By JULIE HIRSCHFELD DAVIS
WASHINGTON – President Donald Trump on Monday transformed a White House ceremony to honor Navajo veterans of World War II into a racially charged controversy, using the event as a platform to deride Sen. Elizabeth Warren, D-Mass., as “Pocahontas.”
Standing in the Oval Office alongside three Navajo code talkers, whom he called “very, very special people,” Trump dispensed with his prepared remarks and took aim at Warren without naming her, resurrecting a favorite nickname as the veterans stood stonefaced.
“You were here long before any of us were here,” Trump said to the veterans, ages 90 and older, who wore their military uniforms for the occasion, juxtaposed with turquoise and silver, hallmarks of Navajo culture. “Although we have a representative in Congress who, they say, was here a long time ago. They call her Pocahontas.”
He made the remarks while standing in front of a portrait of President Andrew Jackson – a favorite of Trump’s – who served as the nation’s seventh president and signed the Indian Removal Act of 1830, which resulted in the mass displacement and deaths of Native Americans often referred to as the Trail of Tears.
The comment made for an awkward moment during an otherwise uplifting event, organized to pay tribute to the contributions of the young Native Americans recruited by the U.S. military to create top-secret coded messages used to communicate during battles. And it was the latest instance of a president who relishes any opportunity to land a hit against a political opponent, veering sharply off-script with divisive speech and quickly setting off a furor.
Trump was referring, as he often has, to Warren, a former Harvard Law School professor who came under fire in 2012 after it emerged that, during her academic career, she identified herself as a minority, citing Native American roots.
The comment drew swift rebukes from Native American leaders, including one who was present for the ceremony. Russell Begaye, the president of the Navajo Nation, called the president’s mention of Pocahontas “derogatory” and “disrespectful to Indian nations.”
“This is something that unfortunately came up during the campaign and it seems to have stuck in the mind of the president, something that he continues to use, to take a jab at the senator,” Begaye said in an interview. “The campaign is over. The nation needs to move forward, and using Native Americans in this way, in this type of honoring setting is something that should not be happening.”
Warren said the episode reflected the president’s penchant for racial slurs.
“This was a ceremony to honor war heroes: Native Americans who had put it all on the line to protect our country and to save the lives of Americans and our allies,” Warren said in an interview.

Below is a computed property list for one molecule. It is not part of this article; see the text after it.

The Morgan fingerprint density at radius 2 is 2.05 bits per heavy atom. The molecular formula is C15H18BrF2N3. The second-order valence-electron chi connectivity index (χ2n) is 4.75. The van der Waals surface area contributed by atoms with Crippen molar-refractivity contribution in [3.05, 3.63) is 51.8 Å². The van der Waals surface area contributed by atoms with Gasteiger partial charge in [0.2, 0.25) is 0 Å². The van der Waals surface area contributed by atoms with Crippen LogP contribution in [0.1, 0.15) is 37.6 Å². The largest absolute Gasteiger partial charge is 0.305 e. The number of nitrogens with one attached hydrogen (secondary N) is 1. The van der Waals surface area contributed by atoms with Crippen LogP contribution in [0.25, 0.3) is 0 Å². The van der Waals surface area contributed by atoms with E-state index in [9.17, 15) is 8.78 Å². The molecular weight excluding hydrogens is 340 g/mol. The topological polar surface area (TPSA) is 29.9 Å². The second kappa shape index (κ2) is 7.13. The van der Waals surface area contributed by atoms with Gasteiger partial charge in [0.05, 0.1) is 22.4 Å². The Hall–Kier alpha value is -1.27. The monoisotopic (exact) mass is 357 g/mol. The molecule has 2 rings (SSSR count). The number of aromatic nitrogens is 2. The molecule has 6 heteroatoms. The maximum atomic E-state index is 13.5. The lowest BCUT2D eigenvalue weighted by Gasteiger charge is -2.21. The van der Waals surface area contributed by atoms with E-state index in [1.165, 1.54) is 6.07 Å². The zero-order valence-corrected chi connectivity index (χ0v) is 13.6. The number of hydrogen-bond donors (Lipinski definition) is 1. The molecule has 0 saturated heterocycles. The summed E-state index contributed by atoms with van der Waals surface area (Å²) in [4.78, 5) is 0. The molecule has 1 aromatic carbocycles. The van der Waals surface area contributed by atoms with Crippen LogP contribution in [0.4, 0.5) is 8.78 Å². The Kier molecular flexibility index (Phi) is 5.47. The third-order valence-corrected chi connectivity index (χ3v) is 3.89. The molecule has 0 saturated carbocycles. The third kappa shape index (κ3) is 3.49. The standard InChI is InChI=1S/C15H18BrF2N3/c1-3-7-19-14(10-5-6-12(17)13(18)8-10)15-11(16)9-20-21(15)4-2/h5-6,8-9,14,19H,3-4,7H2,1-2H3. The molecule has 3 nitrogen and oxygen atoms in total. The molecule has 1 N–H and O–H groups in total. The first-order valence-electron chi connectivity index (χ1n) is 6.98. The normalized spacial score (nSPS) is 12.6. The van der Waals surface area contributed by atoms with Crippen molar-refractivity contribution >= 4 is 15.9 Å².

“It should have been a celebration of their incredible service, but Donald Trump couldn’t make it through without tossing in a racial slur.”
The White House rejected that characterization – “a ridiculous response,” said Sarah Huckabee Sanders, the White House press secretary – and defended the remark.
“What most people find offensive is Sen. Warren lying about her heritage to advance her career,” Sanders told reporters shortly after the ceremony.
The Republican Party also rushed to the president’s defense, calling Trump’s comment a “joke,” and circulating talking points to reporters that said that Warren “lied about her ancestry for years,” and has never provided proof that she is of Native American descent.
Warren called the White House’s response “alternative facts.”
“He knows it’s not true, but he doesn’t care,” she said. “He says this because he thinks he can shut me up. It hasn’t worked before, and it won’t work now.”
It was not clear why Trump chose to target Warren for ridicule, although she has figured prominently in a dispute unfolding this week over the leadership of the Consumer Financial Protection Bureau, an agency she helped create, and had been conducting TV interviews on the subject.
But for Native American leaders who had worked behind the scenes with the White House to organize the ceremony, Trump’s off-topic remark reopened painful wounds.
“For Indian Country, which has a very high level of participation in the military and veterans’ service, it was a real honor to be at that event today,” said Jacqueline Pata, the executive director of the National Congress of American Indians, “and it is unfortunate that it was used as an opportunity to once again try to use the word Pocahontas in a negative way towards a political adversary.”
The group issued a statement in May after Trump referred to Warren as Pocahontas at a National Rifle Association gathering, calling it a “pejorative term” that insulted native people and degraded their cultures. Members of the National Congress of American Indians said at the time that with the election over, they hoped that the remark was a “momentary slip-up” that would not be repeated by the president.
During the campaign, Trump’s use of Pocahontas also drew objections from a number of Native Americans, many of whom regarded the reference as offensive and divisive.
On Monday, Debra Haaland, a Democratic candidate for Congress in New Mexico who is a member of the Laguna Pueblo tribe, quickly seized on the episode to condemn Trump and raise money for her campaign.
“I can’t begin to express how angered I am by the display of ignorance in our White House today,” Haaland wrote in a fundraising email. “The president’s actions disgrace the history of Pocahontas, Native Americans, Navajo code talkers and all Native American veterans who served and died for this country.”